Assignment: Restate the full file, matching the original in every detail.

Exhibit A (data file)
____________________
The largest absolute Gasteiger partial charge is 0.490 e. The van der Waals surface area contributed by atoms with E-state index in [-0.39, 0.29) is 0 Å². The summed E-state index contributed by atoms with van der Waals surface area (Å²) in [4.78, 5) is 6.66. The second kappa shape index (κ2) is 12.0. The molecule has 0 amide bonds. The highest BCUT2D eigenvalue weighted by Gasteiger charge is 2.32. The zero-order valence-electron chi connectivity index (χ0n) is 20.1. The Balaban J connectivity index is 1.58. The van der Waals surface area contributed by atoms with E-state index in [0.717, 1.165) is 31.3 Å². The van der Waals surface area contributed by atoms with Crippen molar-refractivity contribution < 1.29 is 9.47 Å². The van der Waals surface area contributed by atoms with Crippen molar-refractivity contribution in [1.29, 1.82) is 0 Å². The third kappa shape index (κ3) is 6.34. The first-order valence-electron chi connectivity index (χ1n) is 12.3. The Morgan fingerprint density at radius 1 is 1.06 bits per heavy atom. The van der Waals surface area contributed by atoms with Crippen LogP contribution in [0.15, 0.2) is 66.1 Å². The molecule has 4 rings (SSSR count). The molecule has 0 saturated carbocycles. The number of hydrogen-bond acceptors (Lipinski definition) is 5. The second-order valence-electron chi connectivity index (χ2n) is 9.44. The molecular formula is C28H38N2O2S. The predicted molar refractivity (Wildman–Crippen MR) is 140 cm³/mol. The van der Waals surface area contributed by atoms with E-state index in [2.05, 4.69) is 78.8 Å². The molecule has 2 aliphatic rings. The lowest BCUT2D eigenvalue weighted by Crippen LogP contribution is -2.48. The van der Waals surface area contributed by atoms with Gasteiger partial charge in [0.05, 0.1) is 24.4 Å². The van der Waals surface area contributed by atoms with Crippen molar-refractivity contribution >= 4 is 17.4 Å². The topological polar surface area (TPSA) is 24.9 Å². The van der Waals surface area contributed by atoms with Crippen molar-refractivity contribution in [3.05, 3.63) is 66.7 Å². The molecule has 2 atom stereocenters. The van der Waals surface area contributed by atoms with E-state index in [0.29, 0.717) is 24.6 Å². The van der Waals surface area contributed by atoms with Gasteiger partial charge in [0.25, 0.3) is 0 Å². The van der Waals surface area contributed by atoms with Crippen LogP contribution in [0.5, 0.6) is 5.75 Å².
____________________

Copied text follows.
The largest absolute Gasteiger partial charge is 0.490 e. The van der Waals surface area contributed by atoms with E-state index in [-0.39, 0.29) is 0 Å². The summed E-state index contributed by atoms with van der Waals surface area (Å²) in [4.78, 5) is 6.66. The second kappa shape index (κ2) is 12.0. The molecule has 0 amide bonds. The highest BCUT2D eigenvalue weighted by Gasteiger charge is 2.32. The zero-order valence-electron chi connectivity index (χ0n) is 20.1. The Balaban J connectivity index is 1.58. The van der Waals surface area contributed by atoms with E-state index in [0.717, 1.165) is 31.3 Å². The van der Waals surface area contributed by atoms with Crippen molar-refractivity contribution < 1.29 is 9.47 Å². The van der Waals surface area contributed by atoms with Crippen molar-refractivity contribution in [1.29, 1.82) is 0 Å². The third kappa shape index (κ3) is 6.34. The first-order valence-electron chi connectivity index (χ1n) is 12.3. The Morgan fingerprint density at radius 1 is 1.06 bits per heavy atom. The van der Waals surface area contributed by atoms with Crippen LogP contribution in [0.15, 0.2) is 66.1 Å². The molecule has 4 rings (SSSR count). The molecule has 0 saturated carbocycles. The number of hydrogen-bond acceptors (Lipinski definition) is 5. The second-order valence-electron chi connectivity index (χ2n) is 9.44. The molecular formula is C28H38N2O2S. The predicted molar refractivity (Wildman–Crippen MR) is 140 cm³/mol. The van der Waals surface area contributed by atoms with E-state index in [2.05, 4.69) is 78.8 Å². The molecule has 2 aliphatic rings. The lowest BCUT2D eigenvalue weighted by Crippen LogP contribution is -2.48. The van der Waals surface area contributed by atoms with Gasteiger partial charge in [0.05, 0.1) is 24.4 Å². The van der Waals surface area contributed by atoms with Crippen molar-refractivity contribution >= 4 is 17.4 Å². The topological polar surface area (TPSA) is 24.9 Å². The van der Waals surface area contributed by atoms with Crippen molar-refractivity contribution in [3.05, 3.63) is 66.7 Å². The molecule has 2 atom stereocenters. The van der Waals surface area contributed by atoms with E-state index in [0.29, 0.717) is 24.6 Å². The van der Waals surface area contributed by atoms with Gasteiger partial charge in [0.25, 0.3) is 0 Å². The van der Waals surface area contributed by atoms with Crippen LogP contribution in [0.5, 0.6) is 5.75 Å².